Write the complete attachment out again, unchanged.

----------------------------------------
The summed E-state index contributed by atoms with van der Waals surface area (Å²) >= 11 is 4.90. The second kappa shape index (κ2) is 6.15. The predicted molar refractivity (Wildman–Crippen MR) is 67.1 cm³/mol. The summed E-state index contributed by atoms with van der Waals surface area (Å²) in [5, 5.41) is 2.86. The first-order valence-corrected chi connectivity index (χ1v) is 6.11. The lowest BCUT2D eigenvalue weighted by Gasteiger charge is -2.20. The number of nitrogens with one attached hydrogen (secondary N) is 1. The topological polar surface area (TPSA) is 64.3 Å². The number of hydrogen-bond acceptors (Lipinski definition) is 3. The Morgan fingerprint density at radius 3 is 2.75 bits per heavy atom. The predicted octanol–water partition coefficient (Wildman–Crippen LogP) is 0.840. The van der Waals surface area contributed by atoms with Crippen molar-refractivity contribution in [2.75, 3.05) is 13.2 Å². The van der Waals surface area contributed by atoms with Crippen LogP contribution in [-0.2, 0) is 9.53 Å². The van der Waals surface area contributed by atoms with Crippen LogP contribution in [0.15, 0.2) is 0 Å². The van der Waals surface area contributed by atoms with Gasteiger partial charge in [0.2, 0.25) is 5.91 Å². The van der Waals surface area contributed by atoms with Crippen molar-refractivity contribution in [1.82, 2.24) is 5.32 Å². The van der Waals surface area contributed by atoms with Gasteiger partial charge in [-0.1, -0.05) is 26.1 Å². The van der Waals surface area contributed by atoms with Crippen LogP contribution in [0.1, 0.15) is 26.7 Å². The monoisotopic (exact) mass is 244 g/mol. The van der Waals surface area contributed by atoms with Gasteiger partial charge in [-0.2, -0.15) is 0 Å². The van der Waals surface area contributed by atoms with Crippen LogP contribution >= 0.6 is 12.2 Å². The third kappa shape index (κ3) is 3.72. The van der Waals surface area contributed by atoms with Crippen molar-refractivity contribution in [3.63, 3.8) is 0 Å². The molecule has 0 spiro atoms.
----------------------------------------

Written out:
The summed E-state index contributed by atoms with van der Waals surface area (Å²) >= 11 is 4.90. The second kappa shape index (κ2) is 6.15. The predicted molar refractivity (Wildman–Crippen MR) is 67.1 cm³/mol. The summed E-state index contributed by atoms with van der Waals surface area (Å²) in [5, 5.41) is 2.86. The first-order valence-corrected chi connectivity index (χ1v) is 6.11. The lowest BCUT2D eigenvalue weighted by Gasteiger charge is -2.20. The number of nitrogens with one attached hydrogen (secondary N) is 1. The topological polar surface area (TPSA) is 64.3 Å². The number of hydrogen-bond acceptors (Lipinski definition) is 3. The Morgan fingerprint density at radius 3 is 2.75 bits per heavy atom. The predicted octanol–water partition coefficient (Wildman–Crippen LogP) is 0.840. The van der Waals surface area contributed by atoms with Crippen molar-refractivity contribution in [2.75, 3.05) is 13.2 Å². The van der Waals surface area contributed by atoms with Crippen LogP contribution in [-0.2, 0) is 9.53 Å². The van der Waals surface area contributed by atoms with Crippen LogP contribution in [0.15, 0.2) is 0 Å². The van der Waals surface area contributed by atoms with Gasteiger partial charge in [0.2, 0.25) is 5.91 Å². The van der Waals surface area contributed by atoms with Crippen molar-refractivity contribution in [1.82, 2.24) is 5.32 Å². The van der Waals surface area contributed by atoms with Gasteiger partial charge in [-0.1, -0.05) is 26.1 Å². The van der Waals surface area contributed by atoms with Crippen LogP contribution in [0.1, 0.15) is 26.7 Å². The monoisotopic (exact) mass is 244 g/mol. The van der Waals surface area contributed by atoms with Gasteiger partial charge in [-0.2, -0.15) is 0 Å². The van der Waals surface area contributed by atoms with Crippen LogP contribution >= 0.6 is 12.2 Å². The third kappa shape index (κ3) is 3.72. The van der Waals surface area contributed by atoms with Crippen molar-refractivity contribution in [3.63, 3.8) is 0 Å². The molecule has 0 spiro atoms.